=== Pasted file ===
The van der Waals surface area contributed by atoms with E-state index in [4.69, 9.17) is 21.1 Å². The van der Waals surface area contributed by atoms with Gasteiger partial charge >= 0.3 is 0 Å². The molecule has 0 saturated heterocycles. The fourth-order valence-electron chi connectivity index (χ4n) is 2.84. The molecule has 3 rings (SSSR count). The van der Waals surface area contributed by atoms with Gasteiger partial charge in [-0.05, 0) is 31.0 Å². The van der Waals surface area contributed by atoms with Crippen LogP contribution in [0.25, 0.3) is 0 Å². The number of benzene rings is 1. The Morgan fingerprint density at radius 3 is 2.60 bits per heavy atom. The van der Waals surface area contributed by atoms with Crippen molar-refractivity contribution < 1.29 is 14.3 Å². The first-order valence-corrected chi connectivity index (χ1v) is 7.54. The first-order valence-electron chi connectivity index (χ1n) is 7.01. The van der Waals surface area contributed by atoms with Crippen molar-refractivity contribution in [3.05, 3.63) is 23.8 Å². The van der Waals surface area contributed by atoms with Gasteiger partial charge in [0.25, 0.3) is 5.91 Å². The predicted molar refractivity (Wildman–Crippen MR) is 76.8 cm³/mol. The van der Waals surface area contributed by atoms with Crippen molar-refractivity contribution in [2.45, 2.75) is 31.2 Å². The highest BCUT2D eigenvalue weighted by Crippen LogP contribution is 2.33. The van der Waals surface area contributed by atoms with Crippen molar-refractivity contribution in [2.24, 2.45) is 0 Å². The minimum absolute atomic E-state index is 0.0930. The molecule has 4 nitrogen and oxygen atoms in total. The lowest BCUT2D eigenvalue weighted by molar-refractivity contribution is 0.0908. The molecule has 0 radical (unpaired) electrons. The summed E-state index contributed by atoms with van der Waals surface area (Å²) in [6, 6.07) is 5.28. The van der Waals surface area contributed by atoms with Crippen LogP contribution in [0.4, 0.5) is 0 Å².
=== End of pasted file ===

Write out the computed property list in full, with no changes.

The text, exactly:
The van der Waals surface area contributed by atoms with E-state index in [4.69, 9.17) is 21.1 Å². The van der Waals surface area contributed by atoms with Gasteiger partial charge >= 0.3 is 0 Å². The molecule has 0 saturated heterocycles. The fourth-order valence-electron chi connectivity index (χ4n) is 2.84. The molecule has 3 rings (SSSR count). The van der Waals surface area contributed by atoms with Gasteiger partial charge in [-0.05, 0) is 31.0 Å². The van der Waals surface area contributed by atoms with Crippen LogP contribution in [0.25, 0.3) is 0 Å². The number of benzene rings is 1. The Morgan fingerprint density at radius 3 is 2.60 bits per heavy atom. The van der Waals surface area contributed by atoms with Crippen molar-refractivity contribution < 1.29 is 14.3 Å². The first-order valence-corrected chi connectivity index (χ1v) is 7.54. The first-order valence-electron chi connectivity index (χ1n) is 7.01. The van der Waals surface area contributed by atoms with Crippen molar-refractivity contribution in [3.05, 3.63) is 23.8 Å². The van der Waals surface area contributed by atoms with Gasteiger partial charge in [0.25, 0.3) is 5.91 Å². The predicted molar refractivity (Wildman–Crippen MR) is 76.8 cm³/mol. The van der Waals surface area contributed by atoms with Crippen molar-refractivity contribution in [2.45, 2.75) is 31.2 Å². The highest BCUT2D eigenvalue weighted by Crippen LogP contribution is 2.33. The van der Waals surface area contributed by atoms with Crippen molar-refractivity contribution in [2.24, 2.45) is 0 Å². The minimum absolute atomic E-state index is 0.0930. The molecule has 4 nitrogen and oxygen atoms in total. The lowest BCUT2D eigenvalue weighted by molar-refractivity contribution is 0.0908. The molecule has 0 radical (unpaired) electrons. The summed E-state index contributed by atoms with van der Waals surface area (Å²) in [6, 6.07) is 5.28. The van der Waals surface area contributed by atoms with Crippen LogP contribution in [0.4, 0.5) is 0 Å².